Everyone has to start somewhere

I’ve always been an average person, and growing up never really ventured too far from home, except when I took a road trip to Canada when I was 16 with 2 of my best friends, got my belly button pierced and came home to a not so happy mother.  BUT that’s besides the point.   That was the trip that opened my eyes and helped me to want to continue my travels.   I joined ROTC in hopes of the military giving me that opportunity.  In 2007 I was a newly commissioned 2nd Lieutentant (LT), and I was on a plane to Guam.   For those of you that don’t know where Guam is located, it’s just south of Japan and North of Australia.   You need to zoom in about 80% on google earth to even see this little island in the Pacific.  An absolutely gorgeous island; the weather is a consitant 85-95 degrees with a nice breeze and mostly sunny (it really would be a weatherman’s dream job).   I was about 20lbs over weight for my height, but mostly muscle, and I could run about 3 miles and then just about die.  Growing up playing soccer, swimming and field hockey, I was a team sport kind of girl, on a short distant field, where I was always able to start and stop again depending on where the ball was or if it was my event in the swim.

I started racing in 2007, but technically I started training in 1991, when I kicked some serious butt in the 25 meter Kick at the age of 5.  When I arrived on that island, I knew there would be no team to workout with anymore, I would have to do it on my own.   The military teaches you alot of discipline, and it helped to have my Squadron doing mandatory PT (physical training) 3 days a week at 0530.  It kept me motivated and kept me running.  But, I met Colonel (Col) Cutting and his wive Shannon (2 Ironman Athletes), and they invited me to the pool on a Wednesday morning.  I hadn’t been in the pool in over a year, but it wasn’t too hard to get back into the groove of my stroke and it felt great to be back in the water.   The Cutting’s showed up after I had already completed 1000 meters, and Col Cutting said “Ahhh I knew she would be a good training partner!”  and hopped in the pool, “OK let’s start with a 500 meter warm-up, then 10X50 meter sprints….and we will see how we feel”.   Since you never say no to a Colonel, I agreed and pretended like I wasn’t completely out of breath the entire workout.  That morning I swam a total of 3200 meters. These two super athletes (one in their 40’s and the other in his 50’s), totally kicked my ass.   I felt like a ball of butter when I walked into work that morning.    That afternoon, I received a phone call from the Colonel, “Sarah, meet Shannon and I at the bottom of Tarague Hill, by the Ocean, at 0600 tomorrow morning”.    This was the first time I had driven down to the beach area, and by no means was I looking forward to running up this mountain at this hour.  Total up to the stop sign and back is a 4.8 mile run.  The first mile is flat,  it’s an amazing run on this twisty turny road, surrounded by lush green jungle, watching deer and wild life run out on the empty road, with the sound of the ocean waves crashing next to you. You can either go straight to the firing range on flat road or turn right, and we always turned right to go up the hill.  It’s about a mile run at an almost 90 degree incline to the top, then at the top it levels out and you go the rest of the way flat (which is a huge relief) to the stop sign, turn around and go back.   The best part is on the way back you realize what you missed on the way up – you are running on the edge of a cliff that overlooks jungle, beaches and the Pacific Ocean.   It’s breathtaking, the perfect shade of Blues and Greens.   Col Cutting basically pushed me all the way up that mountain, and it took me over 50 minutes to complete the run.  Each day of the week became a new training day for the next year.  Mon/Wed/Fri we swam, Tuesday they pushed me on the Track, Thursdays we ran the dreading Tarague.   We didn’t miss a beat.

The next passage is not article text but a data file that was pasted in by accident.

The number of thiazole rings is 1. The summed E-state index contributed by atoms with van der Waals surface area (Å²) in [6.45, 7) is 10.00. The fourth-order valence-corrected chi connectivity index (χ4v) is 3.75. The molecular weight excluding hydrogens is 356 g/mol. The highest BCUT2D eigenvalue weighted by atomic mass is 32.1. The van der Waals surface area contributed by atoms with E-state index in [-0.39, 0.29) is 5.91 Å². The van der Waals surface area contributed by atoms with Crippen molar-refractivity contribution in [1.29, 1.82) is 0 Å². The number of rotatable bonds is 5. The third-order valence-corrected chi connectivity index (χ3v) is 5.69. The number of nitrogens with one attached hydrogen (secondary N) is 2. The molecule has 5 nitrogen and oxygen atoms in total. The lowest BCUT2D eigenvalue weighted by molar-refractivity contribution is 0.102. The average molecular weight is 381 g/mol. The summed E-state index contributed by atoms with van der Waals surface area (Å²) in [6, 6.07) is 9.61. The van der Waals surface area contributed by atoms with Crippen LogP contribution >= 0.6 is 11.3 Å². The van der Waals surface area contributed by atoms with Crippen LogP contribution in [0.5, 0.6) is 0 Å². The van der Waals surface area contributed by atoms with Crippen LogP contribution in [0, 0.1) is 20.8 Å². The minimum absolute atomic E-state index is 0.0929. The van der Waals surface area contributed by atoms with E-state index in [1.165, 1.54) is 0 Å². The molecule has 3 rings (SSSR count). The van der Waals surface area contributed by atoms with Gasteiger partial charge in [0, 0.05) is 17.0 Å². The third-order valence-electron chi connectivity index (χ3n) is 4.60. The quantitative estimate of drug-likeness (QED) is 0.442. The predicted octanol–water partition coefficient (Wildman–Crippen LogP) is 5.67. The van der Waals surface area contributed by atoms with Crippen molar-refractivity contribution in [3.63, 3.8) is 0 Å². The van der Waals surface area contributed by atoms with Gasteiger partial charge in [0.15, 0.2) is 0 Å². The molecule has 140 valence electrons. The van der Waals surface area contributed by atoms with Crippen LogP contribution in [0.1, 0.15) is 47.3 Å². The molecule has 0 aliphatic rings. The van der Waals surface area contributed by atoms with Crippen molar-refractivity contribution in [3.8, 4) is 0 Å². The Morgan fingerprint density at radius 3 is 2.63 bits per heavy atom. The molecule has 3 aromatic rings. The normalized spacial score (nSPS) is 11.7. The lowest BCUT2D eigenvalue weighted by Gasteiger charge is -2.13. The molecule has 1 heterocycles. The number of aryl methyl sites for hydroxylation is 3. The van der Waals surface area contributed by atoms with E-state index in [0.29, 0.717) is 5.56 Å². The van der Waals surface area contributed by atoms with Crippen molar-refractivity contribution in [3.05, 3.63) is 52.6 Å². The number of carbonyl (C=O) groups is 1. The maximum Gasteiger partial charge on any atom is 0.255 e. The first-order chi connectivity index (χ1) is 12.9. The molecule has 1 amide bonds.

A few months into our training, Shannon brought up the idea of me riding a bike.  I had never riden a race bike and didn’t know the first thing about shifting gears.  They brought me to the bike shop and that night I walked away with my first GIANT Road Bike.  The next day was Tuesday, we ran the track in the morning, and rode 20 miles that night.  I was so sore the next day, it was a whole new feeling.  The next day I decided not only do I need to ride more, but wondered why I was doing all this training.  What for?   I signed up for the Sprint Tri Series (3 Tri’s set up 2 weeks a part from eachother).   I knew what I was training for now, I was training to race.  It was a whole new outlook on training, not for a team, not for other people, but for myself.

And this is how it all began.

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3 thoughts on “Everyone has to start somewhere

  1. I don’t think I ever knew about HOW you ended up with a belly button piercing!!

  2. I also had a similar experience. The awkward transition from team oriented training to training for self. And it’s always good to have good traing partners, especially the kind of people you’ve been blessed with.

  3. I’m so excited that your writing down some of your adventures! I’ll be looking forward to future blogs!

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